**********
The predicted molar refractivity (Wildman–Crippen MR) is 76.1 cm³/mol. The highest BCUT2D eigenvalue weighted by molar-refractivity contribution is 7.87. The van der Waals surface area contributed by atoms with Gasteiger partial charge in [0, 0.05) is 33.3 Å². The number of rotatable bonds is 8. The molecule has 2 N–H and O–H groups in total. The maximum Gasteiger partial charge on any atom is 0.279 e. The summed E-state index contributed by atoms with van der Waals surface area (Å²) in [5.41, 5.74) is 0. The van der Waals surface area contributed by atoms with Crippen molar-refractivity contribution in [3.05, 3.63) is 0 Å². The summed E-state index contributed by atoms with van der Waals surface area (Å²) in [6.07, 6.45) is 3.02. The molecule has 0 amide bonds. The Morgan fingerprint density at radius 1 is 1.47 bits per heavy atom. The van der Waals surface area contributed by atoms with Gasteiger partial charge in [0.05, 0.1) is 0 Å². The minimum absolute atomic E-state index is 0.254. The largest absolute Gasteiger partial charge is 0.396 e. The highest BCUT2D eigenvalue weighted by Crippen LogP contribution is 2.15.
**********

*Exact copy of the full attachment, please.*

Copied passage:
The predicted molar refractivity (Wildman–Crippen MR) is 76.1 cm³/mol. The highest BCUT2D eigenvalue weighted by molar-refractivity contribution is 7.87. The van der Waals surface area contributed by atoms with Gasteiger partial charge in [0, 0.05) is 33.3 Å². The number of rotatable bonds is 8. The molecule has 2 N–H and O–H groups in total. The maximum Gasteiger partial charge on any atom is 0.279 e. The summed E-state index contributed by atoms with van der Waals surface area (Å²) in [5.41, 5.74) is 0. The van der Waals surface area contributed by atoms with Crippen molar-refractivity contribution in [3.05, 3.63) is 0 Å². The summed E-state index contributed by atoms with van der Waals surface area (Å²) in [6.07, 6.45) is 3.02. The molecule has 0 amide bonds. The Morgan fingerprint density at radius 1 is 1.47 bits per heavy atom. The van der Waals surface area contributed by atoms with Gasteiger partial charge in [0.05, 0.1) is 0 Å². The minimum absolute atomic E-state index is 0.254. The largest absolute Gasteiger partial charge is 0.396 e. The highest BCUT2D eigenvalue weighted by Crippen LogP contribution is 2.15.